The combination of COVID-19 and economic problems can be a moment of reinvention or a time to double down on dangerous economic practices. People make those decisions; the future has yet to be written. I believe that we can care for each other and the environment as we rebuild a people-focused economy. We can, but will we?
In Peru it is National Teacher’s Day–Happy Teacher’s Day to all of the teachers out there.
For most teachers, I believe, teaching is a vocation. (Yes, vocation, not vacation.) I am sure there are some who teach so they can have summers off, or because they don’t know what else to do. The majority, though, teach because it is part of who they are. They love building the relationships with the students, building the enthusiasm in class, and building the knowledge/skills/wisdom of their students. It is our way of making the world a better place.
Does it work? I like to think so. One of the challenges of teaching is that you never really finish. An architect opens the building, a baker tastes the bread, a programmer runs the code. A teacher is never done; this year’s students move on, and the next year comes with new students. Occasionally we get a glimpse of our work when we see a former student on TV or in the paper (hopefully for something good). Occasionally, we receive a letter from a former student saying hi or saying thank you. Usually, we never know.
I was reminded of this recently when I received this picture of blueberries. About eight years ago my wife and I planted some blueberry bushes in the backyard at our house in Minnesota. These bushes take a while to grow and produce fruit. About five years ago we sold our house to a friend when we moved to Lima, having not tasted the berries. Today, that friend sent this picture and said there are more blueberries that she will soon harvest. That is wonderful! Who knew?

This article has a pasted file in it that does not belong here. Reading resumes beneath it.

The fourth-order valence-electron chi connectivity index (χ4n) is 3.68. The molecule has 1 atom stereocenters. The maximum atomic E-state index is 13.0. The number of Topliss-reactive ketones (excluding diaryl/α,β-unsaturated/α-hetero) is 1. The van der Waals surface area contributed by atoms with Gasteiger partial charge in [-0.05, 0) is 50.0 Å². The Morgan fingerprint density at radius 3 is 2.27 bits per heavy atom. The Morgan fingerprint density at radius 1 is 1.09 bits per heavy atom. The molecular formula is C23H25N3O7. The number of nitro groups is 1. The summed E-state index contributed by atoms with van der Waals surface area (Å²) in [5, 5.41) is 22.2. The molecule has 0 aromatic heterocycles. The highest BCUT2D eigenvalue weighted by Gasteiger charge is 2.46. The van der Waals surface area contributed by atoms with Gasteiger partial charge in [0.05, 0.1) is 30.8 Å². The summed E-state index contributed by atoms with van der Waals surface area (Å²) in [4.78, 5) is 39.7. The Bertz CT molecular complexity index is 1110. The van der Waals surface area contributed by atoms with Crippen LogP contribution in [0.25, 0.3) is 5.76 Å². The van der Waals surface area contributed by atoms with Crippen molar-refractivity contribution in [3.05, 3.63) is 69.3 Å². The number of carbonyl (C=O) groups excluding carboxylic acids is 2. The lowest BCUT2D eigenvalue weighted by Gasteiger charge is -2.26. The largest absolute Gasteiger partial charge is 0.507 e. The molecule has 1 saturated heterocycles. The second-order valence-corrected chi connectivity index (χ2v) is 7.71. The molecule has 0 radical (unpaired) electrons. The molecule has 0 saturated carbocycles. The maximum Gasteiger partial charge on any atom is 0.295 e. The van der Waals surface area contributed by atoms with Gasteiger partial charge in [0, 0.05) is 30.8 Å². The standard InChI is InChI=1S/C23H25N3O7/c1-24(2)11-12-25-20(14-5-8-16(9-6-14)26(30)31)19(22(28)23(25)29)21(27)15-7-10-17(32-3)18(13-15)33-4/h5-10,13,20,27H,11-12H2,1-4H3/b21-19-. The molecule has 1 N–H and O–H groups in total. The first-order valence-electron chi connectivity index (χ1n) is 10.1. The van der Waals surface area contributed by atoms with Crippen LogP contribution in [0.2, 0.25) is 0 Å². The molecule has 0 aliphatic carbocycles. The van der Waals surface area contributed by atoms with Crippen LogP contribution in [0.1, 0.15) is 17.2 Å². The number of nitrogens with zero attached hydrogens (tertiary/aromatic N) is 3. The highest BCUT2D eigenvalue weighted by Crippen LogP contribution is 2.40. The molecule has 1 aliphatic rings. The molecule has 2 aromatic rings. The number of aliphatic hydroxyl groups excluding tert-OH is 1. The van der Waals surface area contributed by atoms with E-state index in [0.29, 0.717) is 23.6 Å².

I knew when she wrote and sent the picture. If you are looking for something nice to do, try writing a note to that former teacher. Let him or her know that you are well, that you remember, that you are thankful. Your former teacher would love to hear from you, especially on this National Teacher’s Day, even if you are not in Peru.
Today marks day 100 that Peru has been in quarantine. In that time there have been more than 250,000 confirmed cases of COVID-19, and more than 8,000 deaths. Peru even made it to #6 in the world of confirmed cases.
This is nothing to celebrate.
Through their actions, though, Peruvian president Martin Vizcarra, and his cabinet have probably saved many lives. For that, we can be thankful. The decisions by the leaders haven’t been perfect, nor have the actions of many citizens as they evaded or disregarded the precautions. In general, things could be much worse. The struggle continues.
As we mark day 100, my school year is ending. In 25 years of teaching, this is the first time I have been at one school for four consecutive years–actually 4 1/2 years. (I was in the St. Paul district longer, but at many different schools.) Ending a virtual semester brings the joy of accomplishment and the sadness of goodbye in an odd fashion: we’re not together in person. I miss being with my students and colleagues. Most of them I will see when we begin again, again virtually. Stay tuned to see when the quarantine ends and we go back to the brick and mortar.
A fond farewell to those who are leaving. I will be here. Online. Stay in touch.